To make your Los Angeles trip as much fun as it can be, you'll need a few good apps. You can use them for everything from finding things to do to saving money on attractions and events, getting reservations at the city's top restaurants and digging out those unique things that will make you feel like you're going to swoon with happiness.
Unless otherwise noted, all apps are available on iTunes and Google Play.
Useful Apps You Probably Already Have
Many people will already have these apps. If you don't, consider downloading them before you start your trip.
Google maps is your best bet for navigating LA streets and freeways. Waze is useful for traffic information, but in LA it can sometimes take you through neighborhoods with narrow hillside streets, creating safety issues for residents.
Ridesharing App: Uber or Lyft will get you where you're going, but in LA, Lyft drivers tend to be more friendly.
Zillow: Even if you aren't planning to buy a house or rent an apartment, almost every visitor ends up wondering: "how much would that mega-mansion cost?" Zillow can answer that question in an instant.
If you do a lot of online searches when planning your trip, the Pocket app is an excellent place to save all those articles you find along the way.
Best App to Find Things to Do: Discover L.A.
The Discover L.A. app is so good that even locals should be using it on a regular basis. Instead of leaving you scrolling through a long list of things you might or might not want to do, it offers curated experiences categorized by interest.
Use the app to find a perfect park, track down a tour, find out where to go hiking on hidden stairs, or jump right into a list of the top spots in town.
But beware: Only members of the Los Angeles Tourism & Convention Board are included.
Best Weather App: Dark Sky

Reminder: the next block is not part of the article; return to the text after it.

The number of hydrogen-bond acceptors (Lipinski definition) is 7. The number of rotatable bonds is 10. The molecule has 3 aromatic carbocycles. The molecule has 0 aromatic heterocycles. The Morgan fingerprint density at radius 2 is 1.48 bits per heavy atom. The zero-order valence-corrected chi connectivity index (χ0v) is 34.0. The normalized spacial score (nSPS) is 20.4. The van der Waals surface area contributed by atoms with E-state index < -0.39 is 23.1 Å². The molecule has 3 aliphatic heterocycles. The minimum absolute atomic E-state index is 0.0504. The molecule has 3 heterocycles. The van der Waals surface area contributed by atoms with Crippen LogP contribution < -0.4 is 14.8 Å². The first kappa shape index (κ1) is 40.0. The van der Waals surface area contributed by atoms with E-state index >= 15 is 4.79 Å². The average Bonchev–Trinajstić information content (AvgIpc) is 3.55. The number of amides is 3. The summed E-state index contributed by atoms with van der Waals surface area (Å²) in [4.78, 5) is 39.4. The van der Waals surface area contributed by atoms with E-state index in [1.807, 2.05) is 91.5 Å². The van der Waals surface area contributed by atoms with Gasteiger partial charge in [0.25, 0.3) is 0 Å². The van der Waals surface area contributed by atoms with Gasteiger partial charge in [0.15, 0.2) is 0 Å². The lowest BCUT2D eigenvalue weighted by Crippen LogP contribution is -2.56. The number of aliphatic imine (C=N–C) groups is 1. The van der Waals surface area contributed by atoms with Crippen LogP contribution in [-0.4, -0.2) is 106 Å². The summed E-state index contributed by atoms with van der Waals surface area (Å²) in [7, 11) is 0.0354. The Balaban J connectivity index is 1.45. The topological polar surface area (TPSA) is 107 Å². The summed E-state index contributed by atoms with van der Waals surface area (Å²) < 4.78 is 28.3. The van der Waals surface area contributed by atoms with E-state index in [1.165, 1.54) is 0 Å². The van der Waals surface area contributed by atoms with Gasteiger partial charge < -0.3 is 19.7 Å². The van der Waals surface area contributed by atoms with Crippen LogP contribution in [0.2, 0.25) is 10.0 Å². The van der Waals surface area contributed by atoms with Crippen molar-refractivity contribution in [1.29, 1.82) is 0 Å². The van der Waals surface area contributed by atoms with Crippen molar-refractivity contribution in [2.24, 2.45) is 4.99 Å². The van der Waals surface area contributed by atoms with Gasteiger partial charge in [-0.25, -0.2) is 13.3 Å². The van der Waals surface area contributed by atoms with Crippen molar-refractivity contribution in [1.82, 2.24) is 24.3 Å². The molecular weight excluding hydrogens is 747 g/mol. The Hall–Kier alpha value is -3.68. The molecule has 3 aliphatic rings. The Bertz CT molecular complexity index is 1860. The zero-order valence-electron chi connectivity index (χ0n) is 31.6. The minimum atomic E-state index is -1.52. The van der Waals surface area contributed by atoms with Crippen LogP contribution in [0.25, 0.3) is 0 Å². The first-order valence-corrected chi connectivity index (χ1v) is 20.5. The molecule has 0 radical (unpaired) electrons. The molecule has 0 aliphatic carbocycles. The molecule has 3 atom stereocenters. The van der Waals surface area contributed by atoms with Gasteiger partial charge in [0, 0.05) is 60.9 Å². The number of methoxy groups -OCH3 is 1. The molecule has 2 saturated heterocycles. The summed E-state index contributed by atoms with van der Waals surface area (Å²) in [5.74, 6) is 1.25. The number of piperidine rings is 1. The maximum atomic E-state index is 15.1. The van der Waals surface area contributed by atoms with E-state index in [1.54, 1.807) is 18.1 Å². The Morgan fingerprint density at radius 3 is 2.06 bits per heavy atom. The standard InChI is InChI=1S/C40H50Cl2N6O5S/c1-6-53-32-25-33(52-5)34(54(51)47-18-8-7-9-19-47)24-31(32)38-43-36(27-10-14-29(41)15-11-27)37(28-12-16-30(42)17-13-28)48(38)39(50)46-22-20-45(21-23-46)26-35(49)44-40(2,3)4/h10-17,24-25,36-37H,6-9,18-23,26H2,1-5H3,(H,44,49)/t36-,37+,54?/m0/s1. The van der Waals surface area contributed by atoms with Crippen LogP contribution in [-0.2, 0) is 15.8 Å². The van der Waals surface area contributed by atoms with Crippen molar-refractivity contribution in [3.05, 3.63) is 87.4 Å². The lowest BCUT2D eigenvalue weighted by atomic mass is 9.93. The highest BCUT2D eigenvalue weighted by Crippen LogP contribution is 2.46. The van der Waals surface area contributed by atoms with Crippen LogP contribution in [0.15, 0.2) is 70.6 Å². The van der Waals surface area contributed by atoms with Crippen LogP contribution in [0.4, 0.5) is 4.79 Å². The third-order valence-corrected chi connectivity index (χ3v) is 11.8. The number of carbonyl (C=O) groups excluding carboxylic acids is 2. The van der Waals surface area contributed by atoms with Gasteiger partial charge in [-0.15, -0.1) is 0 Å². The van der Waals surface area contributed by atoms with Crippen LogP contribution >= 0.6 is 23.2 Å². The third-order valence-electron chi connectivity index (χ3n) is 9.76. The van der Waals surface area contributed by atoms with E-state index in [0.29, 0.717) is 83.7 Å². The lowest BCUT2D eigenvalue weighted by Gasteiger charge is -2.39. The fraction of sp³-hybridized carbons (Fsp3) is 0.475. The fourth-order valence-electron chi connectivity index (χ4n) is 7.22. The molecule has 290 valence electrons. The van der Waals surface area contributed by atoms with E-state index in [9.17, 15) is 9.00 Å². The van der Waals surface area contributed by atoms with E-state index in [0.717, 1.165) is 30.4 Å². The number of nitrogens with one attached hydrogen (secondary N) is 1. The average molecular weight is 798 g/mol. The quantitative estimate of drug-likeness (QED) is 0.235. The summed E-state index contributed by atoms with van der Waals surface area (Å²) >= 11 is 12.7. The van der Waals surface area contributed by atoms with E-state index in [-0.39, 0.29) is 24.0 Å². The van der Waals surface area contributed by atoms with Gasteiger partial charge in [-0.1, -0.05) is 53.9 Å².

In Los Angeles, temperatures can vary much as 20 degrees between the ocean and the valleys. It might be foggy at the beach and sunny in Pasadena, all at the same time.
No matter what your favorite weather app is, you need Dark Sky when you're in LA. It delivers hyper-local forecasts with what some people call “shocking” accuracy and will help you find out when that June gloom is going to clear up.
Apps for Museums and Attractions
Apps can enhance your experience at many LA attractions, and you should check the website of every place on your to-do list to see if they have one.
Check the reviews before you install: Some promise more than they deliver, want to track your location even when not using the app, or create more annoyances than they intend to remove.
Universal Studios Hollywood has a good, well-rated app (look for their Official App). For Disneyland, you'll need these recommended apps to maximize your fun. Knotts Berry Farm and Magic Mountain also have apps which may be helpful but are have some drawbacks.
Among LA's museums, the Getty360 app was rated one of the Wall Street Journal's best apps for visiting museums. The Broad Museum downtown offers several tours through their app, including a family audio tour "Looking with LeVar," narrated by actor, director, and education advocate LeVar Burton.